Managing IT Risk: The Special Case of Privileged Users

Acts of fraud in the workplace cost companies around $145,000, according to a report from the Association of Certified Fraud Examiners. From theft and security breaches to tarnished reputations, businesses have more than enough reason to take swift, strong action.

Internal perpetrators and leaks causing much of the damage go largely unchecked while security budgets focus more on external threats. In fact, less than half of IT departments dedicate funds to combat internal threats, according to a recent Raytheon-commissioned survey


Privileged Users: Your Best Assets and Highest Risks

Every company needs privileged users with greater access to the most valuable and sensitive IT resources and restricted company info. Privileged users include many of your best and most important employees, but their accounts need special security attention for several reasons:

  • High-level IT professionals need access to data and information too valuable to go unprotected.
  • These privileged users make attractive targets for outsiders to infiltrate.
  • These employees are often skilled and knowledgeable in the ways of hiding their fraudulent behavior.
  • Privileged users may have multiple user accounts on the network or multiple employees may have access to the same administrator accounts. IT departments need the power to accurately attribute user actions.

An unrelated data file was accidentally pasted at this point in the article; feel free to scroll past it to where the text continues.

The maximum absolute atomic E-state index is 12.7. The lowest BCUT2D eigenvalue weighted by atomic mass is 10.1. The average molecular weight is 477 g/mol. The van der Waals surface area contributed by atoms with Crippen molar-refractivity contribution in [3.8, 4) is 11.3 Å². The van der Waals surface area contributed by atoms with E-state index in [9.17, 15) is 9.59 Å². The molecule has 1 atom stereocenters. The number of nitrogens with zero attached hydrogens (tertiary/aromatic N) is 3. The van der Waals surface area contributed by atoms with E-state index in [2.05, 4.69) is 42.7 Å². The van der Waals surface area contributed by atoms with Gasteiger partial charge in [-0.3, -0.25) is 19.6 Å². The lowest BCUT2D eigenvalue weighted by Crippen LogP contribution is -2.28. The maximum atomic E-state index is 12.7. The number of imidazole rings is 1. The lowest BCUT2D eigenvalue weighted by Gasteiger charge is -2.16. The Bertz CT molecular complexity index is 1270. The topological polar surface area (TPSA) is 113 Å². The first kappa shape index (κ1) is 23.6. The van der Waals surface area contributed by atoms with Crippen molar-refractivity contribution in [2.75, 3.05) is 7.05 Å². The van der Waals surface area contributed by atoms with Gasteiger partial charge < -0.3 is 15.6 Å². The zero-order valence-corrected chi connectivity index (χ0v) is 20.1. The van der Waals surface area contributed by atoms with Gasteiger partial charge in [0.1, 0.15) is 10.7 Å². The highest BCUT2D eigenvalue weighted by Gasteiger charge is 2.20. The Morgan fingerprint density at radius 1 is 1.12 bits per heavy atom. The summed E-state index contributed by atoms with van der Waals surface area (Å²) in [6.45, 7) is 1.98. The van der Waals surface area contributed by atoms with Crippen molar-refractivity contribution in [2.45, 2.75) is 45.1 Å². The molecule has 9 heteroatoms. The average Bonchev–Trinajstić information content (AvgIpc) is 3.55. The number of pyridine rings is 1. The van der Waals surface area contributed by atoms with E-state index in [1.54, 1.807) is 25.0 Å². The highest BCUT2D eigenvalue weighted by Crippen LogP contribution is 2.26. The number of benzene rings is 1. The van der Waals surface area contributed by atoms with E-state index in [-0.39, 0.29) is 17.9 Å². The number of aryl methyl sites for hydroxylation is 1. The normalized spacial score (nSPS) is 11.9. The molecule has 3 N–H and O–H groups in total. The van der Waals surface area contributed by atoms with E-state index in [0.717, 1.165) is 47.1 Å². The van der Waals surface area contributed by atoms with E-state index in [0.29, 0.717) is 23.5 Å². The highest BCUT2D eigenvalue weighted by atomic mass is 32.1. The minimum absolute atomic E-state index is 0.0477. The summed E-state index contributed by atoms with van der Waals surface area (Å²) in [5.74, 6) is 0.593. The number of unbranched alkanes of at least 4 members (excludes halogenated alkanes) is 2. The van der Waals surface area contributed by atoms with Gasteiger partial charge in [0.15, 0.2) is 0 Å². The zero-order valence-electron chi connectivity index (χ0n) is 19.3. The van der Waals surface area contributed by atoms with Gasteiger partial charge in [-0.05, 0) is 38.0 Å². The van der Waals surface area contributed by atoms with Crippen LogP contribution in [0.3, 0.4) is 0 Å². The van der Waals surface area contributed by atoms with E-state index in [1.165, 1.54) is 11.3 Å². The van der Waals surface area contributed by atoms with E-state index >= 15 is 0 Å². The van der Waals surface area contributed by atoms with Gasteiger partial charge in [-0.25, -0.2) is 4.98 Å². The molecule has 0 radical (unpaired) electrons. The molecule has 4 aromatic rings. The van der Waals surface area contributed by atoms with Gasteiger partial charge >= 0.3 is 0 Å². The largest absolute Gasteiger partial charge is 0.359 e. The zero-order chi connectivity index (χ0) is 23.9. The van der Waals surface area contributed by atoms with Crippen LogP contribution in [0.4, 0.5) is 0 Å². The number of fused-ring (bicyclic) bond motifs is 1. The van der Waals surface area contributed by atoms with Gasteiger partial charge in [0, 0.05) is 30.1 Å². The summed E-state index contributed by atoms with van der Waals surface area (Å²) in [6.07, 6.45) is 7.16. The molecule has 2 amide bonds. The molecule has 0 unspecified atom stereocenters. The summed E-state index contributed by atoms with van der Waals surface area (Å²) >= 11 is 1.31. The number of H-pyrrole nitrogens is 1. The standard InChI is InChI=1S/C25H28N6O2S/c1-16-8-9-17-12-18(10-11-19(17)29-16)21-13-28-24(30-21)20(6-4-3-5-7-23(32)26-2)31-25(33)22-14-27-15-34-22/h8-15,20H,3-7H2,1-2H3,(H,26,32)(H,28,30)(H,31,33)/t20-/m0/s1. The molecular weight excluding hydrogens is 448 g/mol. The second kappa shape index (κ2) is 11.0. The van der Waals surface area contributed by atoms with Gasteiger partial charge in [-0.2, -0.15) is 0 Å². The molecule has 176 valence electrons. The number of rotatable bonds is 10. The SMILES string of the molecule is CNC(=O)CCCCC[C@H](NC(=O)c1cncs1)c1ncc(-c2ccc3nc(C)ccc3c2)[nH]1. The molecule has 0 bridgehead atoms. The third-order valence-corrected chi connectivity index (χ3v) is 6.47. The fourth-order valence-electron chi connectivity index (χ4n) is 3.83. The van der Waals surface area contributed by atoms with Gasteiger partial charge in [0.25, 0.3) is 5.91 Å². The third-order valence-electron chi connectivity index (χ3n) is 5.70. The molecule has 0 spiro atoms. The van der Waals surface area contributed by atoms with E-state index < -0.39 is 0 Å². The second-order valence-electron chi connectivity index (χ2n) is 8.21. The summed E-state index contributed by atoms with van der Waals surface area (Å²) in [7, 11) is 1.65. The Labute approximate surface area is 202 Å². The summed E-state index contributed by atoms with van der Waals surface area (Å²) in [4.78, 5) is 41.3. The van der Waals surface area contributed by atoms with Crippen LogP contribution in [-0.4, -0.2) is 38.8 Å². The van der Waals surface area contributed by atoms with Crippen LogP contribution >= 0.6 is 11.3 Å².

Why We All Must Worry About Internal Threats

Failing to protect against internal risks presents a major problem for any company. Malicious intent does not even need to be involved. Privileged users with high-level access have the power to topple networks and steal or destroy data, but even a perfectly loyal employee can become a security risk.

Without proper monitoring and security protocols, those with high security privileges can become the next target of an attack. External attackers have more to gain from users with broader access. Any employee may fall victim to a malicious attack, but the privileged user would expose more risk. Thus, organizations must grapple with how to tactfully and effectively prevent and address internal threats.

Handling the Security Risks of Privileged Users

IT leaders should devise a plan to combat privileged user threats, beginning with a common sense view of behavior in the workplace. You need to know who has access, and you need to know who has taken action when something has gone wrong.

Monitoring can help prevent internal damage, but policies should be clearly defined. False alarms create the need for high-tech security tools and auditing. No one enjoys a security scare that leads to a top employee being accused of theft. Companies need video evidence and reliable user data to avoid this problem.

The latest technologies for internal threat protection include privileged account management tools, or PAM. In conjunction with clear policies and monitoring systems that help analyze the context of user actions and the intent of possible attacks, the billion-dollar industry of internal fraud can be greatly diminished.